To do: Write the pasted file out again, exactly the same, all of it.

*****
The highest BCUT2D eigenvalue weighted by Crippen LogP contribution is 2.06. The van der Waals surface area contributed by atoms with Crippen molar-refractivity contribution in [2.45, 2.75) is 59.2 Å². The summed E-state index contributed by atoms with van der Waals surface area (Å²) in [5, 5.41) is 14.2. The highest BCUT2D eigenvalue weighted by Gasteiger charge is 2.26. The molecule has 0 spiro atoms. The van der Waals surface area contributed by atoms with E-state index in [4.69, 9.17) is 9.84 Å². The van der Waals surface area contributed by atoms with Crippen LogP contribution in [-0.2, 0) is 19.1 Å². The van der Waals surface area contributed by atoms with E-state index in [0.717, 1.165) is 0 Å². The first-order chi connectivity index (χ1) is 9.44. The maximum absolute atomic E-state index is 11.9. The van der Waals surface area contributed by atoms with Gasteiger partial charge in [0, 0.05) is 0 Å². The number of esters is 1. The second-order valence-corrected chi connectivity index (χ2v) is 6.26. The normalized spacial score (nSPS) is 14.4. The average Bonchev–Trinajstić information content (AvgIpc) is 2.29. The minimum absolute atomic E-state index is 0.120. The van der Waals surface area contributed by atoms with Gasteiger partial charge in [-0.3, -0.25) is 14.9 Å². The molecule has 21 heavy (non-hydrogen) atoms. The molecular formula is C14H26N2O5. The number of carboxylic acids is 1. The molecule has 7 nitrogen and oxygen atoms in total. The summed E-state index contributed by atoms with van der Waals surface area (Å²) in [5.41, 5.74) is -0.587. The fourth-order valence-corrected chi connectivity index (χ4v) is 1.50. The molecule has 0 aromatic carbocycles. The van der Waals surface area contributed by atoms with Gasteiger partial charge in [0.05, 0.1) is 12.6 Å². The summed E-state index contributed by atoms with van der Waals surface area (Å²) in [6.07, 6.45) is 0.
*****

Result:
The highest BCUT2D eigenvalue weighted by Crippen LogP contribution is 2.06. The van der Waals surface area contributed by atoms with Crippen molar-refractivity contribution in [2.45, 2.75) is 59.2 Å². The summed E-state index contributed by atoms with van der Waals surface area (Å²) in [5, 5.41) is 14.2. The highest BCUT2D eigenvalue weighted by Gasteiger charge is 2.26. The molecule has 0 spiro atoms. The van der Waals surface area contributed by atoms with E-state index in [4.69, 9.17) is 9.84 Å². The van der Waals surface area contributed by atoms with Crippen LogP contribution in [-0.2, 0) is 19.1 Å². The van der Waals surface area contributed by atoms with E-state index in [0.717, 1.165) is 0 Å². The first-order chi connectivity index (χ1) is 9.44. The maximum absolute atomic E-state index is 11.9. The van der Waals surface area contributed by atoms with Gasteiger partial charge in [0, 0.05) is 0 Å². The number of esters is 1. The second-order valence-corrected chi connectivity index (χ2v) is 6.26. The normalized spacial score (nSPS) is 14.4. The average Bonchev–Trinajstić information content (AvgIpc) is 2.29. The minimum absolute atomic E-state index is 0.120. The van der Waals surface area contributed by atoms with Gasteiger partial charge in [-0.3, -0.25) is 14.9 Å². The molecule has 21 heavy (non-hydrogen) atoms. The molecular formula is C14H26N2O5. The number of carboxylic acids is 1. The molecule has 7 nitrogen and oxygen atoms in total. The summed E-state index contributed by atoms with van der Waals surface area (Å²) in [5.41, 5.74) is -0.587. The fourth-order valence-corrected chi connectivity index (χ4v) is 1.50. The molecule has 0 aromatic carbocycles. The van der Waals surface area contributed by atoms with Gasteiger partial charge in [0.05, 0.1) is 12.6 Å². The summed E-state index contributed by atoms with van der Waals surface area (Å²) in [6.07, 6.45) is 0.